Transportation study to review safety issues in Friendship Heights

The convoluted intersection of 41st Street and Military Road NW falls within the D.C. Department of Transportation's study area. (Brian Kapur/The Current/July 2017)

The D.C. Department of Transportation is evaluating possible traffic-calming measures in Friendship Heights in response to community concerns about vehicular and pedestrian safety in the area.

As part of the initiative, the agency is conducting a neighborhood traffic safety study and collecting community input before submitting specific recommendations this fall for traffic-calming infrastructure, signage and street demarcations.

“Traffic-calming studies are usually a block-by-block assessment, specifically on local roadways,” said Transportation Department engineer Emily Dalphy. “Usually they look at traffic very piecemeal, but now we are looking at a more holistic approach.”

The study follows years of lobbying from Advisory Neighborhood Commission 3E (Friendship Heights, Tenleytown, American University Park). In 2012, ANC 3E called on the Transportation Department to evaluate speeding and traffic volume along 41st and 42nd streets NW, as well as limited north-south traffic flow through the intersection of 42nd Street and Military Road and along 41st Street between Western Avenue and Davenport Street.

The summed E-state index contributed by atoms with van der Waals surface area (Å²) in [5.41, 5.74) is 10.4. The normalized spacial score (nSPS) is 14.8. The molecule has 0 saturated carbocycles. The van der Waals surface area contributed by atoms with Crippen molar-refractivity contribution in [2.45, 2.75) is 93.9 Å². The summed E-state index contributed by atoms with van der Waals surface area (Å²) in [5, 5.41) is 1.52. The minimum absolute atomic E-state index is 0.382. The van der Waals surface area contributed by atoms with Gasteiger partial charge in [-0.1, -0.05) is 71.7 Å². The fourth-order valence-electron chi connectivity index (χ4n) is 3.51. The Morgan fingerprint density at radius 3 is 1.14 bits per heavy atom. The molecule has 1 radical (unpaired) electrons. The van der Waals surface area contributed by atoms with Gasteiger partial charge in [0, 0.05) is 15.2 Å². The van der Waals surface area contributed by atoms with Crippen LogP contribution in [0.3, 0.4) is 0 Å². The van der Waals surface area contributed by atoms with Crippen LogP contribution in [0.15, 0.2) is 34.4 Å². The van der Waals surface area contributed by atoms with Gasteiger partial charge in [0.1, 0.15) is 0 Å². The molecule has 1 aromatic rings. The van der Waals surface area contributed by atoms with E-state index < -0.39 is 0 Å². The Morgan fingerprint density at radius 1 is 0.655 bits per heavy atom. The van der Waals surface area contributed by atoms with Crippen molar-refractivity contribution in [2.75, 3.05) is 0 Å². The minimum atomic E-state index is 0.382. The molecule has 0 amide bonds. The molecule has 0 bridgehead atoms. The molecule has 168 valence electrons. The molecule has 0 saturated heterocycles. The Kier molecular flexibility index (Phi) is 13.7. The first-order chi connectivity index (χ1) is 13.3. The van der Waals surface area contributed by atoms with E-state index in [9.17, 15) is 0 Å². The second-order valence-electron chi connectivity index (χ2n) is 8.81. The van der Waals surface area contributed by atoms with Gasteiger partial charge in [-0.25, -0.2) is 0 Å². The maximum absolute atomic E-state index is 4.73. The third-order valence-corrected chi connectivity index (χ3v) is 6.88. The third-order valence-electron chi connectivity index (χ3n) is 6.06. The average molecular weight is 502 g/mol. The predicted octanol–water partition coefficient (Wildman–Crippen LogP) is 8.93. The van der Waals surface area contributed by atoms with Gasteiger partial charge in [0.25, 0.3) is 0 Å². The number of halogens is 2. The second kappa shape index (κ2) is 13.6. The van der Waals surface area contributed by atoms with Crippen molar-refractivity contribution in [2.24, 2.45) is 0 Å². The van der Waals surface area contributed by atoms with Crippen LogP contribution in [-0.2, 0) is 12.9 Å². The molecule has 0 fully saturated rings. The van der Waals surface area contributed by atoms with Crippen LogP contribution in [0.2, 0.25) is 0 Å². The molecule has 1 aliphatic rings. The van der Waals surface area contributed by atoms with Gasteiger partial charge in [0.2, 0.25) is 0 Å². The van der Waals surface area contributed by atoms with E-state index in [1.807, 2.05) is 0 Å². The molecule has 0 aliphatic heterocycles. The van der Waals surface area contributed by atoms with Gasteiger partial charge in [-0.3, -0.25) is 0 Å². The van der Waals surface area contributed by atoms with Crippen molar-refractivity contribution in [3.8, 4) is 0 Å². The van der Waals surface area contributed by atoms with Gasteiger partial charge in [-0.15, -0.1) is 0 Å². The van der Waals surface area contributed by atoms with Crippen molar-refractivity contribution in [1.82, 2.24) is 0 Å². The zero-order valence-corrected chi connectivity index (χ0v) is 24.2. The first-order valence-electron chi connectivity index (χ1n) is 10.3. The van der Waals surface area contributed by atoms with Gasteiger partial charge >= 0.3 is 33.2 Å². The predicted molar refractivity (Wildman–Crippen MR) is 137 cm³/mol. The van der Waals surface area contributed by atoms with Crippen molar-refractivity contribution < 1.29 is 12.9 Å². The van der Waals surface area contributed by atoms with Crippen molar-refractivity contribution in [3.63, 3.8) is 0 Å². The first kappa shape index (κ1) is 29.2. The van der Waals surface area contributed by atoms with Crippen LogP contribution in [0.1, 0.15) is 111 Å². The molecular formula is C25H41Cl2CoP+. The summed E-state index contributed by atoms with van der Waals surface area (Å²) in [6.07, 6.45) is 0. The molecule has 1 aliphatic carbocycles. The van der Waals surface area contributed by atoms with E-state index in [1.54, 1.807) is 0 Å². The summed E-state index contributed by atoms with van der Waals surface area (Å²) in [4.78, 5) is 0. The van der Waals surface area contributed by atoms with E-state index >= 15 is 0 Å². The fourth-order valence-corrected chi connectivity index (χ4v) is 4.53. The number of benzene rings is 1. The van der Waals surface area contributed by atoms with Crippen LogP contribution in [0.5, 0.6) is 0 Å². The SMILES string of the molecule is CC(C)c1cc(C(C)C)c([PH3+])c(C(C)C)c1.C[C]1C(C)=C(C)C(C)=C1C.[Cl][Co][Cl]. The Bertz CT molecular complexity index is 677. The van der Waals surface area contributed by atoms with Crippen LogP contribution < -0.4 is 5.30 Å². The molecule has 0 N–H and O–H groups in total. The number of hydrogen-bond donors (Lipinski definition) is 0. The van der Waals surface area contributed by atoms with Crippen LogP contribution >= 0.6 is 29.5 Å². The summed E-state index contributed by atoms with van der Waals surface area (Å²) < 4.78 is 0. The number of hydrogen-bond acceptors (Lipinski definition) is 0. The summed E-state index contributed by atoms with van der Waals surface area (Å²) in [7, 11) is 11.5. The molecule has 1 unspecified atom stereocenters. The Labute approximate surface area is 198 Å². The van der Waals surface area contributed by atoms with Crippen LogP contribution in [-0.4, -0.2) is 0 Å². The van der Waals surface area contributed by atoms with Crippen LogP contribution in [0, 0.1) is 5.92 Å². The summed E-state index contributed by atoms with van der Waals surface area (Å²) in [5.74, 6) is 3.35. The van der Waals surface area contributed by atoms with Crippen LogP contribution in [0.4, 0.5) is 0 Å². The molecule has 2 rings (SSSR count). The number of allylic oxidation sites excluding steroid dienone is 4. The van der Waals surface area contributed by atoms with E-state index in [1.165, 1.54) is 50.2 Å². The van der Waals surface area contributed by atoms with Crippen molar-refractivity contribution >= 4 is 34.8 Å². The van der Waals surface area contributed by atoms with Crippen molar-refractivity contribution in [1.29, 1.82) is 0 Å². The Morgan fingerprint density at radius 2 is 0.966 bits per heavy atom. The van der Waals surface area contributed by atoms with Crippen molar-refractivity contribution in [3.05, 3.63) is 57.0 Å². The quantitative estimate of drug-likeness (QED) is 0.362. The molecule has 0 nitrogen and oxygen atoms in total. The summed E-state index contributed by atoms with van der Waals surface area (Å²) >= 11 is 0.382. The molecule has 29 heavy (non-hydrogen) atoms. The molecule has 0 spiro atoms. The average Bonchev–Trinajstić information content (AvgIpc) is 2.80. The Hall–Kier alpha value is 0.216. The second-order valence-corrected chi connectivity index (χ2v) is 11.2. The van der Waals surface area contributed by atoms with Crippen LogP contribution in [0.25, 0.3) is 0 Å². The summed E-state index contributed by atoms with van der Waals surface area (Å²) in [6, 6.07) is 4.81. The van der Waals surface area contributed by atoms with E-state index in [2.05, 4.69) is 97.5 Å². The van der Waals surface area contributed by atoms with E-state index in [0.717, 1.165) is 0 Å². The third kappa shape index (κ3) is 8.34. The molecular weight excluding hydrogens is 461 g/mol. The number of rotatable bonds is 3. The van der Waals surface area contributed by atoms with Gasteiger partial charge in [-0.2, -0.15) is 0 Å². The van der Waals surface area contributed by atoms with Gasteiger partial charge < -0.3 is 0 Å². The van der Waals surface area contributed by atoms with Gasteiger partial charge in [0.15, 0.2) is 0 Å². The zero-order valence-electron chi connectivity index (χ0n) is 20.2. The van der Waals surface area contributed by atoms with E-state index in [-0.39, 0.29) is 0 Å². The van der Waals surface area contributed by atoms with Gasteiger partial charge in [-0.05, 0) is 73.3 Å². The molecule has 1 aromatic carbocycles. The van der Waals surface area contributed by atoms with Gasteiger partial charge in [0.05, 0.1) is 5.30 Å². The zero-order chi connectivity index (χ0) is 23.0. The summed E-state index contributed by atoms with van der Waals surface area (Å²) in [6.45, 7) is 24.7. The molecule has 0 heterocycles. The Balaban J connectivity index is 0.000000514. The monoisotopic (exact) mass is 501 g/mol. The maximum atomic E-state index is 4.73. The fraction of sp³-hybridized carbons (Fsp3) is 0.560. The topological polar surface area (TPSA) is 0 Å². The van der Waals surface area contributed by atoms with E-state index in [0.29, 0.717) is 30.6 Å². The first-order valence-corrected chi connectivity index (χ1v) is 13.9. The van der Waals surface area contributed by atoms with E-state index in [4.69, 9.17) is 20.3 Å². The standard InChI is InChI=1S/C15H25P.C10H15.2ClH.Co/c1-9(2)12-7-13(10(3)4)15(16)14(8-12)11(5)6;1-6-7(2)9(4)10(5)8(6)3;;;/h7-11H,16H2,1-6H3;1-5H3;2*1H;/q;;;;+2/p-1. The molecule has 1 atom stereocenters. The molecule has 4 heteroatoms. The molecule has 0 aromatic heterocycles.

On July 25, Dalphy and Daniel Marvin, a consultant from Kimley-Horn — a planning and design consulting group — presented analysis from the first phase of traffic data collection. Notable observations from the study, Marvin said, included numerous crashes at the intersection of Military Road and 42nd Street, as well as at Fessenden and 42nd streets.

The study also included reports on high traffic along 41st and 42nd streets, which are designated as “local” streets that aren’t intended for significant through traffic. The report also concluded that the intersection of 41st and Military Road has heavy congestion and limited time for vehicles to pass during rush hour. In addition, Marvin noted that restrictions on left turns at the intersection of Western and Wisconsin avenues results in significant neighborhood traffic congestion during rush hour.

However, many in attendance spoke about high traffic volume and speeds on streets adjacent to the study area.

“We are presenting what we have gathered at the study and [outlining] what we are trying to study,” Dalphy replied. “We haven’t made any recommendations yet, and we are trying to get as much community input [as possible] so this fall, when we try to make recommendations, we can move towards implementation without more concerns or complaints from residents.”